To brighten up my Easter, I ran down to the local store to purchase a copy of the new Roland Emmerich disaster film 2012. I had read that it was filled with disasters of Biblical proportions and I couldn’t wait to watch them.
After a long introduction in which the various planets of the solar system aligned themselves, the film actually started in earnest. Trouble was though, once the actors in the film did start to speak, they did so in French, rather than in English.
Now my French isn’t all that good and although I did manage to understand a few phrases, I decided that I’d rather watch it in English. So, using my DVD remote controller, I quickly went to the all-too-familiar menu screen on the DVD to select the English version of the film instead.
And that’s when my problems started. You see, after I performed the operation and then restarted the film it appeared that the actors hadn’t got the message. No, they were still intent on speaking French.
Believing that I had made an error during the selection process, I went back to the menu screen to attempt to select the English version of the film again. Sadly though, this procedure proved futile. No matter how many times I selected the English version of the film, the DVD player appeared reluctant to carry out my request.
Rather flummoxed, I phoned the store to see if any other customers had returned their versions of 2012 due to the fact that they only appeared to work in French. And, although they admitted that none had, they were only too willing to exchange the film for another one if I was dissatisfied with it.
With a new copy of the film in my possession, I felt confident that at last I would be able to finally sit back and enjoy the spectacle of thousands of people dying horrifically as they were swallowed up by earthquakes, drowned by tsunamis or buried in masses of molten lava.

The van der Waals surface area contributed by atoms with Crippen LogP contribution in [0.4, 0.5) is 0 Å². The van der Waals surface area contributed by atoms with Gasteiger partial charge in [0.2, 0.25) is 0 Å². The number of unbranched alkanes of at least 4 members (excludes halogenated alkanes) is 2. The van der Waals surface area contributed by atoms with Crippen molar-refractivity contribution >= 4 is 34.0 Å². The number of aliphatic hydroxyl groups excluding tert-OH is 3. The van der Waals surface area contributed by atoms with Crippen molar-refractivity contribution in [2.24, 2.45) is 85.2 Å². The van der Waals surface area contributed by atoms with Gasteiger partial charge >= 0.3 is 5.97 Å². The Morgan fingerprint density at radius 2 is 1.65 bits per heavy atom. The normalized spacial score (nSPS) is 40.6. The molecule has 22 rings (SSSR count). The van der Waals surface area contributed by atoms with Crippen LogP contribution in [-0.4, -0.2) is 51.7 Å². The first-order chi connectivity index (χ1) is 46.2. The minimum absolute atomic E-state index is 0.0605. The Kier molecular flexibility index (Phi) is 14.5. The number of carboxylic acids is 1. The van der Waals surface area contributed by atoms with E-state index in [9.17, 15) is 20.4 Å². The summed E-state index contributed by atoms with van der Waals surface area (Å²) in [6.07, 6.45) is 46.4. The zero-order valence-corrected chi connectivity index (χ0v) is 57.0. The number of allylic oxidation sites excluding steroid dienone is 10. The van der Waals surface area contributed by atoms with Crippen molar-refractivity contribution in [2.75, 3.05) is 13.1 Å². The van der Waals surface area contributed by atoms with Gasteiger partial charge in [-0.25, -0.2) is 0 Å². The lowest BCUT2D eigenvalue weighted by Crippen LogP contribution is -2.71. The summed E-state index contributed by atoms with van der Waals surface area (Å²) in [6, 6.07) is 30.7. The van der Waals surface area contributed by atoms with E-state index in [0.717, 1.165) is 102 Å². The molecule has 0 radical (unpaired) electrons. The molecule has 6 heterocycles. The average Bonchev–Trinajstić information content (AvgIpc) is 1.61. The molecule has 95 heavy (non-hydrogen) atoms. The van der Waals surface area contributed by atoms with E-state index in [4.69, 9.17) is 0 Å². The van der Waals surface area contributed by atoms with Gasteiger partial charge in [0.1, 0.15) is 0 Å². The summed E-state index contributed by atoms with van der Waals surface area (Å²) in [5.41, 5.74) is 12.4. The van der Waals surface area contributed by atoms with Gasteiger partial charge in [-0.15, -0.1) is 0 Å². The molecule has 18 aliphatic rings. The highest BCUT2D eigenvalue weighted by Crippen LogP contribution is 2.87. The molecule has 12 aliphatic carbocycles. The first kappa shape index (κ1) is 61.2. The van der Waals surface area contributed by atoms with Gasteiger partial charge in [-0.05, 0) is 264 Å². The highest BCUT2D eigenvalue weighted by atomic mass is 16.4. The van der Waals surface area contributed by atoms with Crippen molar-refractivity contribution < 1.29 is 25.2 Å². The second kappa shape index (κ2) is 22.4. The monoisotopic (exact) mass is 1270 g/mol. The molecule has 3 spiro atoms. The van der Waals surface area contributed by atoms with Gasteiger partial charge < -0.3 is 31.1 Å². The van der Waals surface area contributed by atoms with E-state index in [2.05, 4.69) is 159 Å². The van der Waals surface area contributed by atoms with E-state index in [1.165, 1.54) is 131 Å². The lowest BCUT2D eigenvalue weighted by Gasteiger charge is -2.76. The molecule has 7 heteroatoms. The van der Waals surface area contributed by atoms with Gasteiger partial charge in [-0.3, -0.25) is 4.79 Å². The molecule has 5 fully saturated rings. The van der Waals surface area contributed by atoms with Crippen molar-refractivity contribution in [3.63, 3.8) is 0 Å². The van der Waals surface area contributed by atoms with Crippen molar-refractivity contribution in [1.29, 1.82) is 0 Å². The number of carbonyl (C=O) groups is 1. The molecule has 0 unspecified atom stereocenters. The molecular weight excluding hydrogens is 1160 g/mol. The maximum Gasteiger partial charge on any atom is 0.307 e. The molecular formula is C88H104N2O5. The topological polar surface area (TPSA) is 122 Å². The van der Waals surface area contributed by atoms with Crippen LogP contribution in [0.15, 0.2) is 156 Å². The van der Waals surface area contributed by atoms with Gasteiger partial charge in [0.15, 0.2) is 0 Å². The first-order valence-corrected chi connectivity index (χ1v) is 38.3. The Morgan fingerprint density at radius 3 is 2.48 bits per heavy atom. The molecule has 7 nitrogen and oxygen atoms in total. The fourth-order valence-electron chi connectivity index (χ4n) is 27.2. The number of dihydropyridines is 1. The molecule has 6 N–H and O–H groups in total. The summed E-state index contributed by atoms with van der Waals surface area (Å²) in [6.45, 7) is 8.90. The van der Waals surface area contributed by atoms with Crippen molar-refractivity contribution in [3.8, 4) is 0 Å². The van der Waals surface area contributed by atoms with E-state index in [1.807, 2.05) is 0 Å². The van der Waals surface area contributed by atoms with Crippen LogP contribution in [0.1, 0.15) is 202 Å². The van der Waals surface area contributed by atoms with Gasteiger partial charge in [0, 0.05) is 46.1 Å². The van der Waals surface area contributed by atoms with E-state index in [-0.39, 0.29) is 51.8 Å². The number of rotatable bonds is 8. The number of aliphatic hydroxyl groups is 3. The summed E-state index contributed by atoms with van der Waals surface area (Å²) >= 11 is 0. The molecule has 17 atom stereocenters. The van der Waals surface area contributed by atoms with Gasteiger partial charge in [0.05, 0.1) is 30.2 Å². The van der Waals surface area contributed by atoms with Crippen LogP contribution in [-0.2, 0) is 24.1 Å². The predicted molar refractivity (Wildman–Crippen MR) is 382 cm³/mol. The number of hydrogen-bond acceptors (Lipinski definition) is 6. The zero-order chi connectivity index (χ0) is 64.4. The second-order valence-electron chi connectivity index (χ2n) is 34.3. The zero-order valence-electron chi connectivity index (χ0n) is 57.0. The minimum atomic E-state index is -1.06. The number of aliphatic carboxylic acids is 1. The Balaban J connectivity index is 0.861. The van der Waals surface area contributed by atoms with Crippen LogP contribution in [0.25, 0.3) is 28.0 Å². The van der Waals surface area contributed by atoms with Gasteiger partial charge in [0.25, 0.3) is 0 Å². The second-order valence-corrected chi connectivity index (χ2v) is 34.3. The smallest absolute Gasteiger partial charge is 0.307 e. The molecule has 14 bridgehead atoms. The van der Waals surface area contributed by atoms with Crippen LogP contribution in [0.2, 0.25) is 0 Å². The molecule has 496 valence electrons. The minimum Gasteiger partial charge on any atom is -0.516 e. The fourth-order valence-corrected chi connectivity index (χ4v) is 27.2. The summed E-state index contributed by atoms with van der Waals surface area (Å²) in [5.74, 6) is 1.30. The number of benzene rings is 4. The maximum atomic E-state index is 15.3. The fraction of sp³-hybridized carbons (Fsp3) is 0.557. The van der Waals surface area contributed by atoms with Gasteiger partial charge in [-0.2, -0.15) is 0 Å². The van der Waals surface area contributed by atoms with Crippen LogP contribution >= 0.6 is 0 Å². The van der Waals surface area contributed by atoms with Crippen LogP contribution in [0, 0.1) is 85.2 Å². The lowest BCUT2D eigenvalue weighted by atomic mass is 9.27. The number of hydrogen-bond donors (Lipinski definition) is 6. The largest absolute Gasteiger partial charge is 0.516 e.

But alas, it was not to be – because the new DVD behaved as badly as the first one. Once again, no matter how many times I selected the English version from the menu, the actors still spoke French. This time, however, rather than take the DVD back to the store, I decided to take a close look at the remote controller of the DVD player to see if there were any functions that I had overlooked.
After a few minutes, I discovered that there were a set of buttons hidden underneath a sliding panel that I had previously been unaware of. One of these, naturally enough, was marked ‘audio’. And, after depressing said audio button, yet another menu appeared that swiftly switched the film from French into English.
As delighted as I was that I had finally discovered how to watch the movie in my native language, I couldn’t help but hope that, if 2012 does unfold the way that Emmerich envisages, that the individual that designed the remote-control unit for my DVD player doesn’t make it onto any of The Arks.
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